Guatemala developing environment-friendly sugar cane
GUATEMALA CITY - Guatemalan specialists are developing environment-friendly sugar cane that can be easily harvested without the customary burning of swaths of agricultural land, private producer group Asazgua said last week.
Asazgua\'s environmental manager Byron Meneses said specialists at the association\'s cane research center hoped to create varieties resistant to Guatemalan pests and diseases which cast off their leaves naturally when ready for harvesting.
Producers across Guatemala\'s southern coastal agricultural heartland set fire to cane fields to burn away chaff, to allow workers to cut more cane in less time, but the practice fills the air with smoke for miles around.
Guatemalan President Alfonso Portillo called the practice an \"environmental threat\" on Wednesday, after flying over cane fields in a helicopter and said he would send inspectors to investigate.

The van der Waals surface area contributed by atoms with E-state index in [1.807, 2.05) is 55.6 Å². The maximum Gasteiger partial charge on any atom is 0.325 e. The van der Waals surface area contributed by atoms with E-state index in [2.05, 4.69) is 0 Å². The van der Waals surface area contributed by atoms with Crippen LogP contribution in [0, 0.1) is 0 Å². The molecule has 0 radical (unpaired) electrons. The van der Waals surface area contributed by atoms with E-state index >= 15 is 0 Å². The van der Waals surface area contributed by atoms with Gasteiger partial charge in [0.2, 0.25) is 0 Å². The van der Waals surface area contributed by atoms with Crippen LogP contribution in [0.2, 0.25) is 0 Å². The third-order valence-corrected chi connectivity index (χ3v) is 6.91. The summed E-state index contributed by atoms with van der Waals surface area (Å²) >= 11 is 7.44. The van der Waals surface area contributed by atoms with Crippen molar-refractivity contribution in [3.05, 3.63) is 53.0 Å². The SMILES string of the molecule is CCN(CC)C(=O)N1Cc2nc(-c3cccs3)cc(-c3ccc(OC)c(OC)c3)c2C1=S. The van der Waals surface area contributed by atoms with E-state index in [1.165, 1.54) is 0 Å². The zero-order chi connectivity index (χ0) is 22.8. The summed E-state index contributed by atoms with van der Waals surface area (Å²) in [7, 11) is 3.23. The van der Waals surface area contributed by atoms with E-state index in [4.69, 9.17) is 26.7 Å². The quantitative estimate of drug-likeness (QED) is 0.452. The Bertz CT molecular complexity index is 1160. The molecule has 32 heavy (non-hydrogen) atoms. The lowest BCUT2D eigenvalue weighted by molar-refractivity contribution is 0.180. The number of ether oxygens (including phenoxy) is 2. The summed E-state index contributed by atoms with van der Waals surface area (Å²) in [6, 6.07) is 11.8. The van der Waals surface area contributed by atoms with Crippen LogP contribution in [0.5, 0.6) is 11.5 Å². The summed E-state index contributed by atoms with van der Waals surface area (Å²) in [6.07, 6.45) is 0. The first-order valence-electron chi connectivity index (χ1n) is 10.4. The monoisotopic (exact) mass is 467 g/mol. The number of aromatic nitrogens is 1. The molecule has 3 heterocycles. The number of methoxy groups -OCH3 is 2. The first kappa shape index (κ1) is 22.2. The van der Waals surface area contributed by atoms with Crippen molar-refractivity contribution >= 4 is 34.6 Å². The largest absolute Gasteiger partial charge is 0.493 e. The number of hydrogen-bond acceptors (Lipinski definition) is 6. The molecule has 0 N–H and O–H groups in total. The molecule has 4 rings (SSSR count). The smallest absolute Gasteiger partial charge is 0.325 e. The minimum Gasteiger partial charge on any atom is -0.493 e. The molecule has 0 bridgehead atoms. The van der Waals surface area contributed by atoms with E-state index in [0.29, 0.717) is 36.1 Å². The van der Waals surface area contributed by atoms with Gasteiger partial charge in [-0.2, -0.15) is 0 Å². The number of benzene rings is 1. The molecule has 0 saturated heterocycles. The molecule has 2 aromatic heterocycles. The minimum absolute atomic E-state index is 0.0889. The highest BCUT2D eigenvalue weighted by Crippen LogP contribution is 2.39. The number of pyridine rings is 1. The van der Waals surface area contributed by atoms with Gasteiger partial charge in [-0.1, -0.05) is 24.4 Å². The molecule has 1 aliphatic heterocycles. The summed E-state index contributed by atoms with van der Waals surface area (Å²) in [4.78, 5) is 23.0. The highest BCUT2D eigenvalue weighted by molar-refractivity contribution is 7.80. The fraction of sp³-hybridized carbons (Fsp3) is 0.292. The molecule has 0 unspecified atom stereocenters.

Responding to the criticism, Meneses acknowledged that the smoke was \"a nuisance\" but said the burning could not be described as pollution because it did not produce small enough suspended particles.
Normal varieties of cane can be harvested without burning, but it takes longer and is, therefore, more costly. Cane is only currently harvested without burning in plantations close to major towns on Guatemala\'s southern coast.
Meneses denied producers set fire to their fields simply to push up yields, saying that cutters were paid by weight of cane and demanded that the fields be burned so they could continue earning the same wage.
All but 10 percent of Guatemala\'s sugar cane is harvested by hand.
Asazgua says greater mechanization would increase productivity but lead to social chaos in the impoverished nation as it would put the jobs of 20,000 seasonal harvesters at risk.
Meneses said the new variety would be offered to producers when Asazgua had proven its commercial viability.
\"If we had a magic wand we\'d be using it already,\" he said.
Guatemala expects its 2001-02 sugar exports to be 1.2 million metric tonnes, roughly equal to the level of exports from the 2000-01 season.
Story by Greg Brosnan
REUTERS NEWS SERVICE
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